Star Trek Trailblazer Nichelle Nichols Dies, Aged 89

Nichelle Nichols

by James White |
Published on

Some sad news for fans of Star Trek in particular: Nichelle Nichols, who played the trailblazing Lt. Uhura on the original series and its six spin-off movies, has died. She was 89.

Born Grace Nichols in Illinois in 1932, she began her career singing rather than acting, and at the age of 16, she sang with Duke Ellington in a ballet she created for one of his compositions. She also performed with his band.

After studying in Chicago, New York and Los Angeles, she landed an appearance in a 1961 musical called Kicks And Co. After roles in Carmen Jones and Porgy And Bess (she made her film debut uncredited as a dancer in the movie version), she had small roles in films including Made In Paris, Mr. Buddwing and Doctor, You've Got To Be Kidding!

Yet it was Star Trek that proved to be the landmark role of her career, and a vital one in science fiction history. As the communications officer aboard the USS Enterprise in the series that ran for three years from 1966, she was one of the first African American actors to play such a part on TV.

Yet Nichols considered leaving the show after the first season to return to her Broadway career. She was dissuaded by none other than Dr. Martin Luther King Jr., a fan of the series. “‘You cannot, you cannot… for the first time on television, we will be seen as we should be seen every day, as intelligent, quality, beautiful, people who can sing dance, and can go to space, who are professors, lawyers,'” Nichols recalled King saying to her in a 2013 interview. “‘If you leave, that door can be closed because your role is not a black role, and is not a female role, he can fill it with anybody even an alien.'”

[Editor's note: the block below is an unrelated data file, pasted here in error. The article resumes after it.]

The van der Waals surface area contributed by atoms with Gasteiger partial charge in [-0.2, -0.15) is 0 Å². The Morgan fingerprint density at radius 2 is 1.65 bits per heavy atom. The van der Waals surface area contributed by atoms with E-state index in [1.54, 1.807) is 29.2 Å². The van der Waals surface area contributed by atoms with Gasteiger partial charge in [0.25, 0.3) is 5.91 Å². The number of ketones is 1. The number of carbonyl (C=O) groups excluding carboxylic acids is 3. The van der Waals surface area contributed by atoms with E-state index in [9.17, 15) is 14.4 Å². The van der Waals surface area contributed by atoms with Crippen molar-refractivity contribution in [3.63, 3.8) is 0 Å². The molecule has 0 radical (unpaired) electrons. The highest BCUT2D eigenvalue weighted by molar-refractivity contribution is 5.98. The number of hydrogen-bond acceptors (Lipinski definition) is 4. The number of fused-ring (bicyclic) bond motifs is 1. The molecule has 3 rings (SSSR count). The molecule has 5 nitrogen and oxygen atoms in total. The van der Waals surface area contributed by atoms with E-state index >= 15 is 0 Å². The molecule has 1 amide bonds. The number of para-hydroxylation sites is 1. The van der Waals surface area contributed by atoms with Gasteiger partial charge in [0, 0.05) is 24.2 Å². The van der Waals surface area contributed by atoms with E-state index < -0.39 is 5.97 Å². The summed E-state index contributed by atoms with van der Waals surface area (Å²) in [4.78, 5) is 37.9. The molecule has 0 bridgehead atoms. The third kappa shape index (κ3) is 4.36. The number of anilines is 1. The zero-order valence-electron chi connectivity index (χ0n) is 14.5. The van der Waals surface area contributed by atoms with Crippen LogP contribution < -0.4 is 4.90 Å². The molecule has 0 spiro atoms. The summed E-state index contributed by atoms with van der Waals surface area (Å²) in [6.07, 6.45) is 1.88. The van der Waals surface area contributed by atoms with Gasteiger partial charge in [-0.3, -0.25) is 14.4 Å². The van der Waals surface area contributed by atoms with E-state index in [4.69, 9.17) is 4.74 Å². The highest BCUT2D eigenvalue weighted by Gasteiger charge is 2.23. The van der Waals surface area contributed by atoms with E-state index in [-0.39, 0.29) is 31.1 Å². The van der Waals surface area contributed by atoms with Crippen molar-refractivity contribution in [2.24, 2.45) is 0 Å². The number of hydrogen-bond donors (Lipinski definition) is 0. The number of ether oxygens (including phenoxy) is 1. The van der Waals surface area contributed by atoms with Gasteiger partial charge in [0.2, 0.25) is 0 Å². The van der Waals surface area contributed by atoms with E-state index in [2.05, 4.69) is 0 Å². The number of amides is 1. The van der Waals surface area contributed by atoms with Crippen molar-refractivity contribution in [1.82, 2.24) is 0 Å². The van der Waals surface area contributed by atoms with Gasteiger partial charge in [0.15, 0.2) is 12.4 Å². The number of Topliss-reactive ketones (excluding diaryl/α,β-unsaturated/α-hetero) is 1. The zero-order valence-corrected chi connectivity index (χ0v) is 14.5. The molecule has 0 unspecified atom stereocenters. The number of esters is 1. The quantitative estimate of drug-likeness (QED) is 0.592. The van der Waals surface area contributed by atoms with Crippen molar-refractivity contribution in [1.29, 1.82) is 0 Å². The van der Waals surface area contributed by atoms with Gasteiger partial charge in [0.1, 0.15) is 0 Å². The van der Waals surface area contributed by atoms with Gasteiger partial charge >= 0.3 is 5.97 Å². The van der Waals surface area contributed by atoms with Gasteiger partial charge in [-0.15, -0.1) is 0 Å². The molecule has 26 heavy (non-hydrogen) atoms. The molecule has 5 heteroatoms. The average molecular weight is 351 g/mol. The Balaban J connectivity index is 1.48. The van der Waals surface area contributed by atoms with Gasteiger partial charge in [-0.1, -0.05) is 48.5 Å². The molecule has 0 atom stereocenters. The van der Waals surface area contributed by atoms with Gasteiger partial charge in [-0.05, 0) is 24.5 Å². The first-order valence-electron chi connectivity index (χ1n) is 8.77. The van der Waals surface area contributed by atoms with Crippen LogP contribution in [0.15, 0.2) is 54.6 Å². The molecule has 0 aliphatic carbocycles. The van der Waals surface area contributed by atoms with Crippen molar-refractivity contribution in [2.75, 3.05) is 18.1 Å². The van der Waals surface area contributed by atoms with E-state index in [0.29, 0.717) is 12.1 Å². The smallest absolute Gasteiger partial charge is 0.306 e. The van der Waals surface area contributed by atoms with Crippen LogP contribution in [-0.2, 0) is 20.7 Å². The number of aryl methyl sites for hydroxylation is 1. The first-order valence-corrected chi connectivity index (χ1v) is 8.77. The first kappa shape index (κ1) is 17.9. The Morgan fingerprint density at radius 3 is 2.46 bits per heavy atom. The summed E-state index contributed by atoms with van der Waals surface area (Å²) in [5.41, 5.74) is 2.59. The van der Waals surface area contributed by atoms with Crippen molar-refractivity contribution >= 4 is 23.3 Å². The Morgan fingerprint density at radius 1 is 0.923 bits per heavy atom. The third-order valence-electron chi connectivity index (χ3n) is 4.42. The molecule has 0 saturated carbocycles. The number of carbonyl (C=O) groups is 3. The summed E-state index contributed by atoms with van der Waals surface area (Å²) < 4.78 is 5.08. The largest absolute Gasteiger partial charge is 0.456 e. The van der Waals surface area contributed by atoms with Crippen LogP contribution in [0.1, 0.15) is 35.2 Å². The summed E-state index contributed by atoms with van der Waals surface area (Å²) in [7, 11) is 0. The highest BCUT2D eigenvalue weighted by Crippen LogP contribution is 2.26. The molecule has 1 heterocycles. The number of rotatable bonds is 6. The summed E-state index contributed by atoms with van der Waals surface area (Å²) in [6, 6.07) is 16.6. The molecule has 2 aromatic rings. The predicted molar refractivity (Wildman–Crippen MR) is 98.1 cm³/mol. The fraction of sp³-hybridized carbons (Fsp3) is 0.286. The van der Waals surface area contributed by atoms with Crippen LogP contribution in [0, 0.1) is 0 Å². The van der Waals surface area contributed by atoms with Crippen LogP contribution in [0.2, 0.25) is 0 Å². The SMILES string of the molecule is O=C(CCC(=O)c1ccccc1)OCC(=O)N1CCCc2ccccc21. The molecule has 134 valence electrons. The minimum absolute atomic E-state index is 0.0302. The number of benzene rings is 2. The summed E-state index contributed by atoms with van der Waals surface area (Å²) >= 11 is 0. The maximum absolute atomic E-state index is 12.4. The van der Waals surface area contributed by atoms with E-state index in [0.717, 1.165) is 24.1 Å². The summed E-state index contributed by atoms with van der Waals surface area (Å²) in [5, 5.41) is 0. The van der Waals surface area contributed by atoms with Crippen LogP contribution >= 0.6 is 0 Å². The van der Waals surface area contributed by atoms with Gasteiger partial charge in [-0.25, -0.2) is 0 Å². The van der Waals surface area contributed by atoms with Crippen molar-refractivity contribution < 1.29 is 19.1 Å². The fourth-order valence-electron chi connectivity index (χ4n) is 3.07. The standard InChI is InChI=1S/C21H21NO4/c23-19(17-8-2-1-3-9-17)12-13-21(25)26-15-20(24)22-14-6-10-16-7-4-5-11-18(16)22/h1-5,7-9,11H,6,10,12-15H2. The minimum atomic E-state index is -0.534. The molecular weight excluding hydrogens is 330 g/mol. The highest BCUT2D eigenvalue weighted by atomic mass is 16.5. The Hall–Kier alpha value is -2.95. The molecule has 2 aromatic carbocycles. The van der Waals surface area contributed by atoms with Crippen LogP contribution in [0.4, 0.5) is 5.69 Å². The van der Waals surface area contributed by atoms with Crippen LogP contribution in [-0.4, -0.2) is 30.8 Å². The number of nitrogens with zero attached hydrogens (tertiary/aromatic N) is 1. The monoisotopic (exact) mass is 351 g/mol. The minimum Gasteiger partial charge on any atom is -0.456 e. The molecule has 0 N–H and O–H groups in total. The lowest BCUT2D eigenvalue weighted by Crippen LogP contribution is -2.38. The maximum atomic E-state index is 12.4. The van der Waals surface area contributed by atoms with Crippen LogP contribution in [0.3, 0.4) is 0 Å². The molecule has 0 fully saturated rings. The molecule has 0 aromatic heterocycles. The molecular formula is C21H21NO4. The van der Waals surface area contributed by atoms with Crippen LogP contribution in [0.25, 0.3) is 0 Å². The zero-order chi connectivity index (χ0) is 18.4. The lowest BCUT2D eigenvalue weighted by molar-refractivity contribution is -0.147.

Nichols would go on to appear in the movies featuring the main original cast, and cemented her status as a pop culture icon. She had a variety of roles in the years since the show, doing a lot of voice-over work (including famously, as herself in a couple of Futurama episodes alongside her Trek cast mates). Other movies included Snow Dogs, Tru Loved, Are We There Yet? and White Orchid.

In real life, she was also an inspiration, employed by NASA to encourage women and African-Americans to enter STEAM education and become astronauts.

“Last night, my mother, Nichelle Nichols, succumbed to natural causes and passed away,” her son, Kyle Johnson’s statement read on her official Facebook page. “Her light however, like the ancient galaxies now being seen for the first time, will remain for us and future generations to enjoy, learn from, and draw inspiration. Hers was a life well lived and as such a model for us all."

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